Employers may struggle to recruit and retain new staff due to the industry’s poor public image, lower mechanical aptitude among graduates, and an increasing variety of career and academic options for graduates. Other draws, such as having a greater social impact, is something employers must compete with. At the current time, the “green movement” is very strong and more companies are expanding or adjusting not only their services and products, but also corporate stance, to become environmentally friendly.

A proper understanding of these issues is essential if the energy industry is to embrace the challenges, and opportunities, that come with the next generation of process engineers. Based on this background, several opportunities surface that can enhance the overall organisational performance as the millennium generation is brought into the refining and petrochemical industries:
• Increased workforce diversity and therefore increased range of thinking and problem-solving capabilities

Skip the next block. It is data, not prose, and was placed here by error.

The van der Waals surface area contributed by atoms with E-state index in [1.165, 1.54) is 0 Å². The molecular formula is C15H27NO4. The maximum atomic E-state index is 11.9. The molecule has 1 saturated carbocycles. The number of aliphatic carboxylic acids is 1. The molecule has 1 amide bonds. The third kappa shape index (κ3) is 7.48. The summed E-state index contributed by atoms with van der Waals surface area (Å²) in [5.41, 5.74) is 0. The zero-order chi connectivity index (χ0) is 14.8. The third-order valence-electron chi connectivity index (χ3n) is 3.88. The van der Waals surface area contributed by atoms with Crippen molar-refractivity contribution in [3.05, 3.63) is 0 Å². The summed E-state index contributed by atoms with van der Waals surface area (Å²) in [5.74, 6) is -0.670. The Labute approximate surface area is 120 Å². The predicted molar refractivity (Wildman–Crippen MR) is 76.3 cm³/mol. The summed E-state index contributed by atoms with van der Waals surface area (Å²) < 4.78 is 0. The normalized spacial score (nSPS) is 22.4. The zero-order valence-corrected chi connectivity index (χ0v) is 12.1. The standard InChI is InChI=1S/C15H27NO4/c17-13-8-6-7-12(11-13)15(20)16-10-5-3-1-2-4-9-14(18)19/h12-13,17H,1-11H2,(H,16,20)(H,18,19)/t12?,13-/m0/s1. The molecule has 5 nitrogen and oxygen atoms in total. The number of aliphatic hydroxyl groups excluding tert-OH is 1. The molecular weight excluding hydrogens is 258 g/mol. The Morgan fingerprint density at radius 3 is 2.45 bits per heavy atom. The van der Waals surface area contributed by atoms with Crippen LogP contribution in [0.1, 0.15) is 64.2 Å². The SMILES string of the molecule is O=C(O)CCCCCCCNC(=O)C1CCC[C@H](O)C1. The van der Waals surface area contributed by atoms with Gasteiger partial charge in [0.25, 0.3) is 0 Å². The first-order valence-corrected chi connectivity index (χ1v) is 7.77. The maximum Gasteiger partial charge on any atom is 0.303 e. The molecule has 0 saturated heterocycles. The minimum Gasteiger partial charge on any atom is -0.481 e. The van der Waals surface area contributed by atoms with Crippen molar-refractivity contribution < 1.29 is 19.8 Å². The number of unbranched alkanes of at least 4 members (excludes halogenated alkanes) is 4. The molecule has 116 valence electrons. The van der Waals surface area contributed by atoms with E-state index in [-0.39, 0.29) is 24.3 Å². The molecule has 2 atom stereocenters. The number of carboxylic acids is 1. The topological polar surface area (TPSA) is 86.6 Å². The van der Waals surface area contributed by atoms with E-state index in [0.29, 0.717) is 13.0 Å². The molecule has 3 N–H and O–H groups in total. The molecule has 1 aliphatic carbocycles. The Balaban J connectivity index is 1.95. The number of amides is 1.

• Improved organisational efficiency through rethinking how we work
• Improved integration and utilisation of technology to increase efficiency
• Institutionalised experience that becomes a tangible asset of the company
• Optimised retention strategies given current market dynamics.

With this background in mind, the following methodology is proposed and discussed as a mechanism to integrate the millennium staff into an organisation and address these challenges and opportunities.

The following sections highlight the aspects of effective process engineering performance as well as outlining a methodology for developing and implementing a process engineering best practice standard.